By Francesca O’ Mahoney
It has finally happened – 1,317 days and three Prime Ministers later, Britain has finally achieved its not-so-graceful exit from the European Union (well, almost). The clocks chiming for 11pm on Friday, 31st January splintered an already divided nation as jubilance in Parliament Square starkly contrasted the sombre pessimism of those of us who were not quite ready to part ways with Europe. Friday’s deadline, however, did not represent the clean break from the EU that Johnson’s “Get Brexit Done” campaign slogan had so vehemently promised.
On Saturday morning, Brexiteers did not wake up to a new, fantastical utopia of British independence, nor were curtains opened to the apocalyptic nightmare envisioned by remainers. After three and a half years of waiting, it seemed as though we were finally crossing the finish line of a race that just about everyone was sick of running. But we have not yet breathed the sigh of relief that was promised to us – and we won’t for another eleven months.
Until December, the chaos that has defined the last three and half years of British politics will continue, as the government faces the consequences and terms of Britain’s departure. The first priority is trade, and the negotiation of an agreement that will define the economic future of our country. Britain must secure a trade deal with the European Union, to be agreed and ratified before December 31st 2020, or an exit transition will be made without, meaning that any trade between the UK and EU will be done on World Trade Organisation terms. The economic costs of this will be felt in the most vulnerable regions of the country, whilst Westminster continues without a scratch and Johnson gets a pat on the back for ‘fixing’ a problem that his own party created in the first place. Those who are affected are forgotten, and those who have forgotten them once again rise to the top.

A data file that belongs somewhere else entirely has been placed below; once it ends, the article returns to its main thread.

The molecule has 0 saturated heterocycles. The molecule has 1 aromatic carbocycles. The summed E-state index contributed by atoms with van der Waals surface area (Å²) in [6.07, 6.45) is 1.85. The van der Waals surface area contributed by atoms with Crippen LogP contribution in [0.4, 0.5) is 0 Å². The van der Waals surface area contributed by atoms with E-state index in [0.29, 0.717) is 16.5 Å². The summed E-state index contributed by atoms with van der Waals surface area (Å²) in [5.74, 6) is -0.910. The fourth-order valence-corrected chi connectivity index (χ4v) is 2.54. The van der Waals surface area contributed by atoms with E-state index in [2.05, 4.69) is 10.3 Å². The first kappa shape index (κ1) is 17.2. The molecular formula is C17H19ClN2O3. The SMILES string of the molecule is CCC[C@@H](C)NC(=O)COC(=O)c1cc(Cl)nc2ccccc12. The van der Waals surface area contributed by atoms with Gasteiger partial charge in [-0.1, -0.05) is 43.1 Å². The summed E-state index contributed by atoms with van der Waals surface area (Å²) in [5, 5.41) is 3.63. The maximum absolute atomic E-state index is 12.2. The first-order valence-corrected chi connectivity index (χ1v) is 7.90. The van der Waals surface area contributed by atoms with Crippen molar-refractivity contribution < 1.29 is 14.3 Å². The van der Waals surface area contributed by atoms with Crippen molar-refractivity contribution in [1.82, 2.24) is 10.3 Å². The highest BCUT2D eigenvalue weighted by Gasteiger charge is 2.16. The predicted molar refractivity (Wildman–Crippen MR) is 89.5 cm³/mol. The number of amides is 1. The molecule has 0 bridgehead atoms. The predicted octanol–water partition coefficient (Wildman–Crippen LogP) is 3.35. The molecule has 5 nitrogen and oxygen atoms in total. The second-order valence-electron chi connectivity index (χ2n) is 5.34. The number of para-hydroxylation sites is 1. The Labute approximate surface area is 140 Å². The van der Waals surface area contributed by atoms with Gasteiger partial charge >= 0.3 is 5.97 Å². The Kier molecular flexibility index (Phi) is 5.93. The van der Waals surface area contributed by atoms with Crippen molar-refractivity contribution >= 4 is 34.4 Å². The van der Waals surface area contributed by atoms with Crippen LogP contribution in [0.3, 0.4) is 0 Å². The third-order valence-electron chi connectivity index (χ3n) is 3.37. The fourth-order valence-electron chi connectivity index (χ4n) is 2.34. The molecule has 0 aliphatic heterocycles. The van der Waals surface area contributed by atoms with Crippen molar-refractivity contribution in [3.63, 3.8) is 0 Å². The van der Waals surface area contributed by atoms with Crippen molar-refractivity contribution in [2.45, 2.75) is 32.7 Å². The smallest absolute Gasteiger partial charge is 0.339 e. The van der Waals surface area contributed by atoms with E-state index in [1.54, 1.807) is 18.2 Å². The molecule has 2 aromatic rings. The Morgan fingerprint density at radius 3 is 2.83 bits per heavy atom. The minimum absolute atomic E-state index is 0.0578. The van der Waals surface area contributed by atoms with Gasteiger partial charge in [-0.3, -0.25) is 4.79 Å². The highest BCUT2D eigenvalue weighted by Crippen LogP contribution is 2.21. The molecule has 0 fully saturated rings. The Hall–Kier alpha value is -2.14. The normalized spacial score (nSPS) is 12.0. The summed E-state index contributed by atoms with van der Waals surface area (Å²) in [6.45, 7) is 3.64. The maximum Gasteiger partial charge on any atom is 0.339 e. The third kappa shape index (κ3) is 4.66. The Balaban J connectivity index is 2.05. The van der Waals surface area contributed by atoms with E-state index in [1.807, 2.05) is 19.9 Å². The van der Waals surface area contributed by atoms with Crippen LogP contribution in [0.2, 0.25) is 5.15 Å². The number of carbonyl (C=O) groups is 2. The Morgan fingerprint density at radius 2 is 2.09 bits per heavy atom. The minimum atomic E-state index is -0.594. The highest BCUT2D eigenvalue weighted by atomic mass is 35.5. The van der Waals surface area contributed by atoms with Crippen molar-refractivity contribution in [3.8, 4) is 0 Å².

Although the U.K. remains in the EU’s customs union and single market during this transition period, it is strictly outside its legislative and judicial institutions and there will be no more British members of the European Parliament. In other words, we are still adhering to EU rules, we just no longer have asay in what they stipulate. We are not involved, yet we are not independent.
Brexit was built upon the rhetorical foundation of taking back control, yet we now balance precariously, leaning on the EU like a crutch, hoping to return unscathed from the next eleven months of uncertainty and instability. We are still facing unresolved questions about the U.K.’s future relationship with the European Union, and as the stakes get higher we are no closer to getting any answers. The idea of a new era for Britain that the Brexit campaign has shoved down our throats for the last three and half years has fallen flat and the future of post-Brexit Britain remains as ambiguous as ever.